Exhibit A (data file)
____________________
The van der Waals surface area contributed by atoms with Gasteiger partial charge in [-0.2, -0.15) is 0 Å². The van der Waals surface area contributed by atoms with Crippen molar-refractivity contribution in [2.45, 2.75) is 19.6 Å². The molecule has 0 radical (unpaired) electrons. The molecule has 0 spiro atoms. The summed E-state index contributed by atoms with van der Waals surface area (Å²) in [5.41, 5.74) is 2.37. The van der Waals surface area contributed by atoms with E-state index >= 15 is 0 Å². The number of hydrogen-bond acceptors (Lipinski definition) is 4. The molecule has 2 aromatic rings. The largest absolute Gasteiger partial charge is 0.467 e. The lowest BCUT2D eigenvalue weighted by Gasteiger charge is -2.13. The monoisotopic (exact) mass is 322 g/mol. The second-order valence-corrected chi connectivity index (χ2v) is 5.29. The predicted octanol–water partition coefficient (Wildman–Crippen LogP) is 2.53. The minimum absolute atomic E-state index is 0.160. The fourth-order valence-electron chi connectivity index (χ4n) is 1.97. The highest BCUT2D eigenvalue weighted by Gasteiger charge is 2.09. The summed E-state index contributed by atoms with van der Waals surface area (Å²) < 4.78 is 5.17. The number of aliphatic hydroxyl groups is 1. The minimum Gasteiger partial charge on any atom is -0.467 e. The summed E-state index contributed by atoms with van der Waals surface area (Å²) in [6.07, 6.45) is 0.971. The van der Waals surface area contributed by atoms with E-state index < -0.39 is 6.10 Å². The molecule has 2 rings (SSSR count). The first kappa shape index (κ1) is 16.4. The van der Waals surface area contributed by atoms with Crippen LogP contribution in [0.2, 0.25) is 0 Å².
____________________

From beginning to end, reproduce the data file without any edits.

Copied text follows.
The van der Waals surface area contributed by atoms with Gasteiger partial charge in [-0.2, -0.15) is 0 Å². The van der Waals surface area contributed by atoms with Crippen molar-refractivity contribution in [2.45, 2.75) is 19.6 Å². The molecule has 0 radical (unpaired) electrons. The molecule has 0 spiro atoms. The summed E-state index contributed by atoms with van der Waals surface area (Å²) in [5.41, 5.74) is 2.37. The van der Waals surface area contributed by atoms with E-state index >= 15 is 0 Å². The number of hydrogen-bond acceptors (Lipinski definition) is 4. The molecule has 2 aromatic rings. The largest absolute Gasteiger partial charge is 0.467 e. The lowest BCUT2D eigenvalue weighted by Gasteiger charge is -2.13. The monoisotopic (exact) mass is 322 g/mol. The second-order valence-corrected chi connectivity index (χ2v) is 5.29. The predicted octanol–water partition coefficient (Wildman–Crippen LogP) is 2.53. The minimum absolute atomic E-state index is 0.160. The fourth-order valence-electron chi connectivity index (χ4n) is 1.97. The highest BCUT2D eigenvalue weighted by Gasteiger charge is 2.09. The summed E-state index contributed by atoms with van der Waals surface area (Å²) < 4.78 is 5.17. The number of aliphatic hydroxyl groups is 1. The minimum Gasteiger partial charge on any atom is -0.467 e. The summed E-state index contributed by atoms with van der Waals surface area (Å²) in [6.07, 6.45) is 0.971. The van der Waals surface area contributed by atoms with E-state index < -0.39 is 6.10 Å². The molecule has 2 rings (SSSR count). The first kappa shape index (κ1) is 16.4. The van der Waals surface area contributed by atoms with Crippen LogP contribution in [0.2, 0.25) is 0 Å².